Logan

TEWKSBURY'S NEWEST K-9 "LOGAN" is ready for action after completing training at the Boston Police Academy.

Tewksbury’s Police Department just added a new officer, though unlike most of the other ones this one walks on four legs (and barks).

Thanks to a grant from the Stanton Foundation, Tewksbury received the funding to add a second K-9 to its police ranks. Logan will now join K-9 Leo on the force after recently completing a 14-week basic training program at the Boston Police Academy along with his new handler, officer Stephen Quinn.

It was officer Quinn who came to new Police Chief Ryan Columbus with the idea to add a second K-9. The officer said he always wanted to do it, even though he admitted to having little experience with a working dog (though he did say he has experience with dogs in general).

Thanks to the Boston Canine Police Academy, officer Quinn and Logan matched (no swiping involved). Chief Columbus said the dog and his handler “need to be a good match,” adding that officer Quinn “fell in love with Logan.”

While the department has K-9 Leo already, the Stanton Foundation has a grant specifically for departments who seek to add a second K-9 unit. One grant helps departments with start up costs for a first-time K-9 and a second grant covers three years for any department looking to add another K-9.

(Frank Stanton, former president of CBS from 1946-1971, created the foundation following his retirement. It supports canine welfare including grants for shelter dogs, a professorship in canine health at Ohio State College of Veterinary Medicine, plus establishments of K-9 units in local police departments and the creation of dog parks in Massachusetts. Currently, only Massachusetts, New Hampshire, Rhode Island, New York, and Maine municipal police departments are eligible for K-9 grants.)

Logan trained in tracking missing persons and suspects and searching (both evidence and grid searches). Next, he’ll head back to the academy for narcotics training, according to both Chief Columbus and officer Quinn. Once he starts in the field, both he and officer Quinn will work traffic enforcement and other, typical police duties (unless called on to aid in any searches or drug-related activities).

The two officers, Logan and Quinn, could also receive calls from other towns for mutual aid (if those communities don’t have a K-9 unit and need the assistance Logan provides).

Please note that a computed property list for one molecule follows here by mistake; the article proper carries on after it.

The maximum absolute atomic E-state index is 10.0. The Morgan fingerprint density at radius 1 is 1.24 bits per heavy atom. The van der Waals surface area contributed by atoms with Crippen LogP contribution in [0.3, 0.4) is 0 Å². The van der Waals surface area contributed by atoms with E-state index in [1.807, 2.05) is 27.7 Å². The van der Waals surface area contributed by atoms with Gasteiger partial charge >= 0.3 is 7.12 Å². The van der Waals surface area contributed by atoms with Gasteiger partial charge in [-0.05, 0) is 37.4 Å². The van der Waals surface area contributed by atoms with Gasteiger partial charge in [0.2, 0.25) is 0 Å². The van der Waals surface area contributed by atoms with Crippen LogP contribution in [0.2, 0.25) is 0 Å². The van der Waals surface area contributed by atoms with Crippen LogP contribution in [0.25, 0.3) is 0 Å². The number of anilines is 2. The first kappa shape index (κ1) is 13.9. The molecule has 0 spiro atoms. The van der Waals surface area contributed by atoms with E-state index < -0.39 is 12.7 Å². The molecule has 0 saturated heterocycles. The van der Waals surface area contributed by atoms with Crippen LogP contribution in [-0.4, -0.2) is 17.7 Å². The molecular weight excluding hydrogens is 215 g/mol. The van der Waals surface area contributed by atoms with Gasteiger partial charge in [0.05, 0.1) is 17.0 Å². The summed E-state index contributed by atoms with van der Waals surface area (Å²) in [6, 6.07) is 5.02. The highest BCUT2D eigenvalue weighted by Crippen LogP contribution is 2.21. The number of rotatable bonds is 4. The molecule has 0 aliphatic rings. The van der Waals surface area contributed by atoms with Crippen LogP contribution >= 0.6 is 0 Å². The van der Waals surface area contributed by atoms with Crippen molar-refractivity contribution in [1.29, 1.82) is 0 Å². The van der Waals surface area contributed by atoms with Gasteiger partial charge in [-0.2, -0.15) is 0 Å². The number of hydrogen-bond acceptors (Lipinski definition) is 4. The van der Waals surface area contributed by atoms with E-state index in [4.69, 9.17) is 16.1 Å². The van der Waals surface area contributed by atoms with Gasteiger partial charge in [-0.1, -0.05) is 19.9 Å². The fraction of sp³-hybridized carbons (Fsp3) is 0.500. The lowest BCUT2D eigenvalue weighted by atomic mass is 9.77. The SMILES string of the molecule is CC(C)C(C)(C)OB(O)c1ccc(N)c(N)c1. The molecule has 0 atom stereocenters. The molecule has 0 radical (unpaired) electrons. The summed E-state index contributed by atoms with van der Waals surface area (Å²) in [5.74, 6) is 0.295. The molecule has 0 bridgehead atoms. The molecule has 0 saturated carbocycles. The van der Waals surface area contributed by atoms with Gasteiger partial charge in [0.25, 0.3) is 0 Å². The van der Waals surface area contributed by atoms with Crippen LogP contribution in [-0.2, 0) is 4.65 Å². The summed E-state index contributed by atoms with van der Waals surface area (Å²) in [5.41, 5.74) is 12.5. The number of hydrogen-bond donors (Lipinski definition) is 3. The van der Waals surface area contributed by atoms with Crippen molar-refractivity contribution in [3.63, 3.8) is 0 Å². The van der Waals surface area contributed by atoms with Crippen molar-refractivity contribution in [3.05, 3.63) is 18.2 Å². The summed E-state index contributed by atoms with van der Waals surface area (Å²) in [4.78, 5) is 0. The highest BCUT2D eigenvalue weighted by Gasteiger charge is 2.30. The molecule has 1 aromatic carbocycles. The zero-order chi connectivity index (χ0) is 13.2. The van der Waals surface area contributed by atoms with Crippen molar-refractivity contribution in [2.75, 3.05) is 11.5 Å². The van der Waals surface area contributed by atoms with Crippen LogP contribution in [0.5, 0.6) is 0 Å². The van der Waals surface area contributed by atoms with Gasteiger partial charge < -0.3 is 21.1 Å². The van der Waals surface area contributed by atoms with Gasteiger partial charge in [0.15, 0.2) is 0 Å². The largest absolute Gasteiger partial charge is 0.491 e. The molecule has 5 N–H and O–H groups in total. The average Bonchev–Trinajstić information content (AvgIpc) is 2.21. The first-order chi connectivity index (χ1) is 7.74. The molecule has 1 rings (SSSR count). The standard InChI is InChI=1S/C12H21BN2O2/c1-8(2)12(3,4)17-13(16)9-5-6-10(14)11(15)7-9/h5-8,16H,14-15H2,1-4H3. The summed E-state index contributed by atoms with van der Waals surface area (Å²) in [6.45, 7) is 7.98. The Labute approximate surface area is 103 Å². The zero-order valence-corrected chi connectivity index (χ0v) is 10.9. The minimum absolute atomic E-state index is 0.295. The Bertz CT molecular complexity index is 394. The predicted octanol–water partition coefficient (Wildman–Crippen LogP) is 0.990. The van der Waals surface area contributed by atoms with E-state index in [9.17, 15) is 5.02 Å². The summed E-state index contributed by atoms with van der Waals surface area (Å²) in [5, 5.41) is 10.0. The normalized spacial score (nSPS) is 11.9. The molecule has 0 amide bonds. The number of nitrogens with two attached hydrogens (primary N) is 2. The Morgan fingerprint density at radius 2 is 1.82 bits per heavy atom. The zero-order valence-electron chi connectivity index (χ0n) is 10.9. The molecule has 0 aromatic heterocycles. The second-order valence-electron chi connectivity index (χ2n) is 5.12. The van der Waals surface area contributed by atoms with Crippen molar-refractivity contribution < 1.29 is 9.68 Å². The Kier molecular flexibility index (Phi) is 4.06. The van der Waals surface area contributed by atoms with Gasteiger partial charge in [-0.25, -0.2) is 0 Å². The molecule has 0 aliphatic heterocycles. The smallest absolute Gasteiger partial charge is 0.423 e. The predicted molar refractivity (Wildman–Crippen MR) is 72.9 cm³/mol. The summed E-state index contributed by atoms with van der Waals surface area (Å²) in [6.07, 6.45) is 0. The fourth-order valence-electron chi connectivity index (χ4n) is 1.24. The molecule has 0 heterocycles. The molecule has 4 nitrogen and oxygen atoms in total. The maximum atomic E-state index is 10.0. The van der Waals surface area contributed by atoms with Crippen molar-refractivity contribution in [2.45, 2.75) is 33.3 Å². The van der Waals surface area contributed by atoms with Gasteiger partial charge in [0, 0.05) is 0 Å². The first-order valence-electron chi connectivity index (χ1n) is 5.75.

While the grant covers the cost for three years, Chief Columbus notes that most police dogs last five or so years so the town will have to cover some small costs at the back end of Logan’s police career. Once his career ends, Logan will retire to officer Quinn’s home to live.

No matter the cost, Chief Columbus said that if a police dog saves one life, “it’s worth it.”

“These dogs are highly trained and their handler is highly trained,” he added, calling the K-9 unit “one of the most unique positions in the world.”

The chief praised officer Quinn’s tenaciousness in going after the grant.

“He did this all on his own,” Chief Columbus acknowledged, saying how the officer wanted the position and did all the leg work required to secure the grant. “(Officer Quinn)’s worked very hard the last 14 weeks.”

Both Logan and Leo are German Shepherds, but officer Quinn admitted a lot of K-9s, or at least the majority of those at the police academy when he and Logan were in training, are Belgian Malinois, a medium-sized Belgian shepherd dog that at first glance resembles a German Shepherd. Malinois are considered friendly, alert and hard-working, which would seem to make for a good police dog.

Besides tracking and searching, Logan’s strength lies in obedience. Once he graduates from narcotics training he’ll become a dual purpose K-9 like Leo. Interestingly, because Logan was bred in Denmark, all his commands are in either German or Czech so officer Quinn learned German and Czech commands.

When it came to Logan’s initial training, officer Quinn called it extremely challenging with highs and lows. He added how it amounted to him just working with the dog, learning how to train the dog and basic obedience.

“Every dog starts at the same place to end at the same place,” the Tewksbury officer acknowledged.

For narcotics training, though, officer Quinn said he doesn’t know what to expect. It begins this Monday and lasts for six weeks. For anyone who follows the Tewksbury police log, it’s clear more help is needed getting drugs off the street.

Tewksbury Police make several drug arrests each week, mostly from those who live outside Tewksbury (Lowell, Lawrence and Billerica residents for the most part). Having a second narcotics dog will only make it easier for those who work narcotics.

“Drug numbers are up, overdoses are up and fatalities are up,” said the chief. “We have work to do with prevention and education.”

If anyone sees Logan out and about, it’s best to ask the permission of officer Quinn before approaching. Although officer Quinn described him as “super friendly,” he’s still a working dog and should be treated as such. The chief did say he hoped to do some demonstrations with Logan like the department did in the past with Leo (but that would most likely occur once the pandemic ends).

Logan doesn’t require much special treatment, other than a kennel in the back of officer Quinn’s police vehicle (meaning he can’t transport any suspects back to the station).

With two K-9 units on the job, Tewksbury is in good hands, err, paws.

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